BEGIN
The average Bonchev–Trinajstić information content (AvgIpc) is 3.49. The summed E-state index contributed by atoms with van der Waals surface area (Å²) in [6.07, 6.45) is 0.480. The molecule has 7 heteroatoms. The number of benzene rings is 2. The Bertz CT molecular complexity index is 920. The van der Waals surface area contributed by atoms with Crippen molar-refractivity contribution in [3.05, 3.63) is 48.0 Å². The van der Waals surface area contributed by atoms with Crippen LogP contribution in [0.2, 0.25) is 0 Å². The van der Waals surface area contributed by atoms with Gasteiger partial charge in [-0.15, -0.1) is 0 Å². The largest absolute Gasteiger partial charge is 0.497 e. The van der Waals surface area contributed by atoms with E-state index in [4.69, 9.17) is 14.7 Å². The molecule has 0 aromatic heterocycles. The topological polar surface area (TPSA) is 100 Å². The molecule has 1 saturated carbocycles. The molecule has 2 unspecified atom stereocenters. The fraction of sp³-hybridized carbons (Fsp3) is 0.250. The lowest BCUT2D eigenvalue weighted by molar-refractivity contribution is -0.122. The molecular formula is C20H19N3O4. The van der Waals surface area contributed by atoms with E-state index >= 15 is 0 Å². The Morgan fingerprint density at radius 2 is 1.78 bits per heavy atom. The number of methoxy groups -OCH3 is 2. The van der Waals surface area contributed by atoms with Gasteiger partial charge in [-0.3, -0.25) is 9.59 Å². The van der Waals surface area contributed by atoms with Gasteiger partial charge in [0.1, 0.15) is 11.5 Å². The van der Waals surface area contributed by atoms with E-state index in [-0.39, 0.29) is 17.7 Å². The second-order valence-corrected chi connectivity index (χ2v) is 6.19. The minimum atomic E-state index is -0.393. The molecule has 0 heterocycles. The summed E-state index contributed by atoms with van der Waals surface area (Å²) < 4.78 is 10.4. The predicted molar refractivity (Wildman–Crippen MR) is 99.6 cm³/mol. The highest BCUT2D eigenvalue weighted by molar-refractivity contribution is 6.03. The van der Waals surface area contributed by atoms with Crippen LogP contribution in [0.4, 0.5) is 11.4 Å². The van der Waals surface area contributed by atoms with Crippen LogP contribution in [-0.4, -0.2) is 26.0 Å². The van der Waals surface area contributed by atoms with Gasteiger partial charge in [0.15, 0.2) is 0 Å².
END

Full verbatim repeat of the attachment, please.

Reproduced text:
The average Bonchev–Trinajstić information content (AvgIpc) is 3.49. The summed E-state index contributed by atoms with van der Waals surface area (Å²) in [6.07, 6.45) is 0.480. The molecule has 7 heteroatoms. The number of benzene rings is 2. The Bertz CT molecular complexity index is 920. The van der Waals surface area contributed by atoms with Crippen molar-refractivity contribution in [3.05, 3.63) is 48.0 Å². The van der Waals surface area contributed by atoms with Crippen LogP contribution in [0.2, 0.25) is 0 Å². The van der Waals surface area contributed by atoms with Gasteiger partial charge in [-0.15, -0.1) is 0 Å². The largest absolute Gasteiger partial charge is 0.497 e. The van der Waals surface area contributed by atoms with E-state index in [4.69, 9.17) is 14.7 Å². The molecule has 0 aromatic heterocycles. The topological polar surface area (TPSA) is 100 Å². The molecule has 1 saturated carbocycles. The molecule has 2 unspecified atom stereocenters. The fraction of sp³-hybridized carbons (Fsp3) is 0.250. The lowest BCUT2D eigenvalue weighted by molar-refractivity contribution is -0.122. The molecular formula is C20H19N3O4. The van der Waals surface area contributed by atoms with E-state index >= 15 is 0 Å². The Morgan fingerprint density at radius 2 is 1.78 bits per heavy atom. The number of methoxy groups -OCH3 is 2. The van der Waals surface area contributed by atoms with Gasteiger partial charge in [-0.3, -0.25) is 9.59 Å². The van der Waals surface area contributed by atoms with Gasteiger partial charge in [0.1, 0.15) is 11.5 Å². The van der Waals surface area contributed by atoms with E-state index in [-0.39, 0.29) is 17.7 Å². The second-order valence-corrected chi connectivity index (χ2v) is 6.19. The minimum atomic E-state index is -0.393. The molecule has 0 heterocycles. The summed E-state index contributed by atoms with van der Waals surface area (Å²) < 4.78 is 10.4. The predicted molar refractivity (Wildman–Crippen MR) is 99.6 cm³/mol. The highest BCUT2D eigenvalue weighted by molar-refractivity contribution is 6.03. The van der Waals surface area contributed by atoms with Crippen LogP contribution in [0.4, 0.5) is 11.4 Å². The van der Waals surface area contributed by atoms with Crippen LogP contribution in [-0.4, -0.2) is 26.0 Å². The van der Waals surface area contributed by atoms with Gasteiger partial charge in [0.15, 0.2) is 0 Å².